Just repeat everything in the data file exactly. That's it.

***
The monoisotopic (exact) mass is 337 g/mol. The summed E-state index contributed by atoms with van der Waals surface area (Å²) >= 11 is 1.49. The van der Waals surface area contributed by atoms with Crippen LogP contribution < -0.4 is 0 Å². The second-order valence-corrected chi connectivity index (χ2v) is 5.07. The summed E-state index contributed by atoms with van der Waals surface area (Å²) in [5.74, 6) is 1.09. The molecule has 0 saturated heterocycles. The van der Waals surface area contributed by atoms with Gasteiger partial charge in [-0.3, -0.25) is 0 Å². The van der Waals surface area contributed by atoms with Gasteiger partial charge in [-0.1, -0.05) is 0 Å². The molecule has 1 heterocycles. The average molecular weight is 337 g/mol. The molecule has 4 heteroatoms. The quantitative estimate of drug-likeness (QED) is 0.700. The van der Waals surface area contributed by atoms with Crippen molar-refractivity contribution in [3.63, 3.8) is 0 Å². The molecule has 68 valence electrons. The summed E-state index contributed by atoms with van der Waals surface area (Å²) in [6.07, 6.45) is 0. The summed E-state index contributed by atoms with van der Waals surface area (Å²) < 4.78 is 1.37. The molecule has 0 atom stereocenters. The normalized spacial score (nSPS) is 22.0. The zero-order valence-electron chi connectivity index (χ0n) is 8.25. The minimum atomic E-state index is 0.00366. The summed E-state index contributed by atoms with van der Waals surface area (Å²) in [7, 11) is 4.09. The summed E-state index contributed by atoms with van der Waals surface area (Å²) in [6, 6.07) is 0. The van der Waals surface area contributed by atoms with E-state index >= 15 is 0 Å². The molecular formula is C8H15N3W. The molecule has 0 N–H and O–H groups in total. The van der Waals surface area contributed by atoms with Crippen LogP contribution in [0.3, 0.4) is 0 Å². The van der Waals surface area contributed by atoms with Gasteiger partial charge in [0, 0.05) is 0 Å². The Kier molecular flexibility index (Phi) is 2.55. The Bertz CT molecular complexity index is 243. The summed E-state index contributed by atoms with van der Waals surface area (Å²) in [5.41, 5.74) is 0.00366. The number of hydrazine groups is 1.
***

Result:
The monoisotopic (exact) mass is 337 g/mol. The summed E-state index contributed by atoms with van der Waals surface area (Å²) >= 11 is 1.49. The van der Waals surface area contributed by atoms with Crippen LogP contribution < -0.4 is 0 Å². The second-order valence-corrected chi connectivity index (χ2v) is 5.07. The summed E-state index contributed by atoms with van der Waals surface area (Å²) in [5.74, 6) is 1.09. The molecule has 0 saturated heterocycles. The van der Waals surface area contributed by atoms with Gasteiger partial charge in [-0.3, -0.25) is 0 Å². The van der Waals surface area contributed by atoms with Gasteiger partial charge in [-0.1, -0.05) is 0 Å². The molecule has 1 heterocycles. The average molecular weight is 337 g/mol. The molecule has 4 heteroatoms. The quantitative estimate of drug-likeness (QED) is 0.700. The van der Waals surface area contributed by atoms with Crippen molar-refractivity contribution in [3.63, 3.8) is 0 Å². The molecule has 68 valence electrons. The summed E-state index contributed by atoms with van der Waals surface area (Å²) in [6.07, 6.45) is 0. The summed E-state index contributed by atoms with van der Waals surface area (Å²) < 4.78 is 1.37. The molecule has 0 atom stereocenters. The normalized spacial score (nSPS) is 22.0. The zero-order valence-electron chi connectivity index (χ0n) is 8.25. The minimum atomic E-state index is 0.00366. The summed E-state index contributed by atoms with van der Waals surface area (Å²) in [7, 11) is 4.09. The summed E-state index contributed by atoms with van der Waals surface area (Å²) in [6, 6.07) is 0. The van der Waals surface area contributed by atoms with E-state index >= 15 is 0 Å². The molecular formula is C8H15N3W. The molecule has 0 N–H and O–H groups in total. The van der Waals surface area contributed by atoms with Crippen LogP contribution in [0.3, 0.4) is 0 Å². The van der Waals surface area contributed by atoms with Gasteiger partial charge in [0, 0.05) is 0 Å². The Kier molecular flexibility index (Phi) is 2.55. The Bertz CT molecular complexity index is 243. The summed E-state index contributed by atoms with van der Waals surface area (Å²) in [5.41, 5.74) is 0.00366. The number of hydrazine groups is 1.